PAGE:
Amalgamated successfully petitioned International Organization for Standardization for a new merchant code for gun shops. Although codes are available for many types of merchants, the code was not applicable to gun shops.
Ms. Brown said Visa, Mastercard and American Express had already agreed to adopt the code, which she said could make it easier to flag suspicious activity, such as building up arsenals by buying guns from different stores.
Ms. Brown said her company's role was not to advocate for gun control or challenge the Second Amendment but 'to do more to implement the code — and it's a messy process,' she said. 'We need to try to mitigate the use of our systems for illegal behavior.'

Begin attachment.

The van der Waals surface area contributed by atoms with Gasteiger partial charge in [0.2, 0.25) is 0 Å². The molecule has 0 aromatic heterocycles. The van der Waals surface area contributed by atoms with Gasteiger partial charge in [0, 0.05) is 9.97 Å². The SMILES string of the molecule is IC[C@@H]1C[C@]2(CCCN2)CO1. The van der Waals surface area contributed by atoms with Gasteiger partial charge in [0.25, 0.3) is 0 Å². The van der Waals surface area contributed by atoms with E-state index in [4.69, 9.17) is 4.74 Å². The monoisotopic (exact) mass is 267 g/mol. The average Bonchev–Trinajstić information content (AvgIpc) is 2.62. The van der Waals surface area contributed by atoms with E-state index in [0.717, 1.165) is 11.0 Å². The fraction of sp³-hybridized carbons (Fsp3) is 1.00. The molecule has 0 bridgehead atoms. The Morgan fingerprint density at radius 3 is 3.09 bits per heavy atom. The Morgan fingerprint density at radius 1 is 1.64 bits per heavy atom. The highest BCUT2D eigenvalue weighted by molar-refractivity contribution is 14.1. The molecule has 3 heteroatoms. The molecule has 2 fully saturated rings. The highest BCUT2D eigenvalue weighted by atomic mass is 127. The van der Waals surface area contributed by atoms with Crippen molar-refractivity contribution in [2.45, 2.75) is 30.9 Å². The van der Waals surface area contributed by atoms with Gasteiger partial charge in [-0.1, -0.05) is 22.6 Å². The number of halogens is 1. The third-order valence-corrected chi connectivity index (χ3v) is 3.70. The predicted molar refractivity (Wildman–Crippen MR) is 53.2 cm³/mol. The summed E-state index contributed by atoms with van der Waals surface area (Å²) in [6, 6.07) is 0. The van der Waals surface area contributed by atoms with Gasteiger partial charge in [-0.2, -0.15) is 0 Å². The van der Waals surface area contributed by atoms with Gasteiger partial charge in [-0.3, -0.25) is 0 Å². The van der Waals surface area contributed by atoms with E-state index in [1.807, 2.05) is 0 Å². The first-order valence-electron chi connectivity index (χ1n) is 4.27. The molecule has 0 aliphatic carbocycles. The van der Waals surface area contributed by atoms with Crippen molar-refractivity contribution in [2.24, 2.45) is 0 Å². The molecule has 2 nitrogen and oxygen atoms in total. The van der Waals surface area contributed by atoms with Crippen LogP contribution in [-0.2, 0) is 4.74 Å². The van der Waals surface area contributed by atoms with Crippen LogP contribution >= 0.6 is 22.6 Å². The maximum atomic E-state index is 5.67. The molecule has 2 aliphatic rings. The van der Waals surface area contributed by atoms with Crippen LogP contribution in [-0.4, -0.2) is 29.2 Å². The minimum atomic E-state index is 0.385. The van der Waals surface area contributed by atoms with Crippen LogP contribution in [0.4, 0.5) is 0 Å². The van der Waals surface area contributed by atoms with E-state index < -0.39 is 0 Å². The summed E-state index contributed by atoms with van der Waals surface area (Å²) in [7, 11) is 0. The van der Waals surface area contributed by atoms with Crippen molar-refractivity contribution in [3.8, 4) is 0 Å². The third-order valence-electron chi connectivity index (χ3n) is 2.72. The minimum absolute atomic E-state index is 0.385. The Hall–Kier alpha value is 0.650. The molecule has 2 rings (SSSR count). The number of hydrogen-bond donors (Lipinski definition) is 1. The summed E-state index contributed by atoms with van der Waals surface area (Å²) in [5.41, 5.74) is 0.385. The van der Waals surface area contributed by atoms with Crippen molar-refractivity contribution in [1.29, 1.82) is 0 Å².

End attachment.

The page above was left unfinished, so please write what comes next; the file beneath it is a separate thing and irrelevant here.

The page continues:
The bank's initiative drew attention to the institution and Ms. Brown in particular. Not all of it has been positive: She said she has received death threats.
Ms. Brown was also outspoken about last year's U.S. Supreme Court decision, Dobbs v. Jackson Health Organization, which overturned abortion rights. Amalgamated was one of the first companies to announce it would cover costs for any employee who needed to travel out of state to receive an abortion. 'This is a workplace equity issue,' she said.
In 2021, she said, one-third of the bank's lending portfolio went toward climate- or sustainability-related projects. The bank also prioritizes affordable housing for its real estate investments and works with funds that are geared toward closing the Black wealth gap.